As a resident of Moab, I know well the damage that OHVs are causing on public lands throughout southeastern Utah.

I’ve observed OHVs being driven off road, over fragile biological soil crusts and destroying vegetation. Every time I go out on public land, I see OHV tire tracks that have left scars on the landscape, sometimes lasting for years.

Further, OHVs have significant noise and air quality impacts. They are much louder than Jeeps and trucks, and generally produce more dust as they can travel faster.

Given this knowledge, and the fact that the National Park Service is required by law and policy to preserve park resources unimpaired for the benefit of future generations, I believe that the agency should not allow OHVs into national parks in Utah. Existing park roads and regulations allow plenty of public access without OHVs’ adverse impacts to park resources or noise.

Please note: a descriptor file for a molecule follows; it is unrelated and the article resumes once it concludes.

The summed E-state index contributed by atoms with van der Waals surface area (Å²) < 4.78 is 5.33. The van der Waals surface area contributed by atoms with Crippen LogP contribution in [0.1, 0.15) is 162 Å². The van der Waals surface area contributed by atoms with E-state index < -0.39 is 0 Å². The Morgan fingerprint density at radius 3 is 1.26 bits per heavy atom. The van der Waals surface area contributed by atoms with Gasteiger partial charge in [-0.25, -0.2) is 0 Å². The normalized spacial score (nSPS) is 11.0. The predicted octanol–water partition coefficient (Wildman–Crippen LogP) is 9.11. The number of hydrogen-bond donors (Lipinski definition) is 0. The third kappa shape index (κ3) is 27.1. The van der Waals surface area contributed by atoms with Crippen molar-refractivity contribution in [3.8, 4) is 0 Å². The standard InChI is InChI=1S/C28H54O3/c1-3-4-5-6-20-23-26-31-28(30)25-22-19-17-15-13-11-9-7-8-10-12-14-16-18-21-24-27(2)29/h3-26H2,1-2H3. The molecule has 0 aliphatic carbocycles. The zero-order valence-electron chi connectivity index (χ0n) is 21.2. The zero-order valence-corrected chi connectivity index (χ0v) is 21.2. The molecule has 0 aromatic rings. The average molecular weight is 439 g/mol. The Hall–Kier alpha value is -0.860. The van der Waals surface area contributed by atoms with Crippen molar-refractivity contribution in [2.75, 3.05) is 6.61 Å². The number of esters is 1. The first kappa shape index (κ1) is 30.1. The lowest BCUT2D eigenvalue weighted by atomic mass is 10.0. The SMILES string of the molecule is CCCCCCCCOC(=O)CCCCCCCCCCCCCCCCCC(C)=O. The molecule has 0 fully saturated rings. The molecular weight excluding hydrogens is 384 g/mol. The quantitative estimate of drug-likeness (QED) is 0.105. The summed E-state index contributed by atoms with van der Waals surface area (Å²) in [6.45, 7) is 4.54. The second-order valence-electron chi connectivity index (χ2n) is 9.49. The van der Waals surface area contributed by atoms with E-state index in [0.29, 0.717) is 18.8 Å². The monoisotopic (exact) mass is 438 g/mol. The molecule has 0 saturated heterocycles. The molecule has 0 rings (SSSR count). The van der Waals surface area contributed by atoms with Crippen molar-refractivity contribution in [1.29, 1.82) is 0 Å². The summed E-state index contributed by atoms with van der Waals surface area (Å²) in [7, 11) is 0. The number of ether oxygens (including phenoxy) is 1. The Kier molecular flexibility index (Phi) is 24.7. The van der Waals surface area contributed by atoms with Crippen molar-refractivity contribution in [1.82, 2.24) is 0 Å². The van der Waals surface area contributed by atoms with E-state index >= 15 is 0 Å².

Last spring, I spent 5 days experiencing the peace and solitude of the Canyonlands backcountry. I shudder every time I imagine how different my experience would have been if it had been marred by the roar of OHVs echoing through the desert. Protect the silence of our parks.

Allyson Mathis, Moab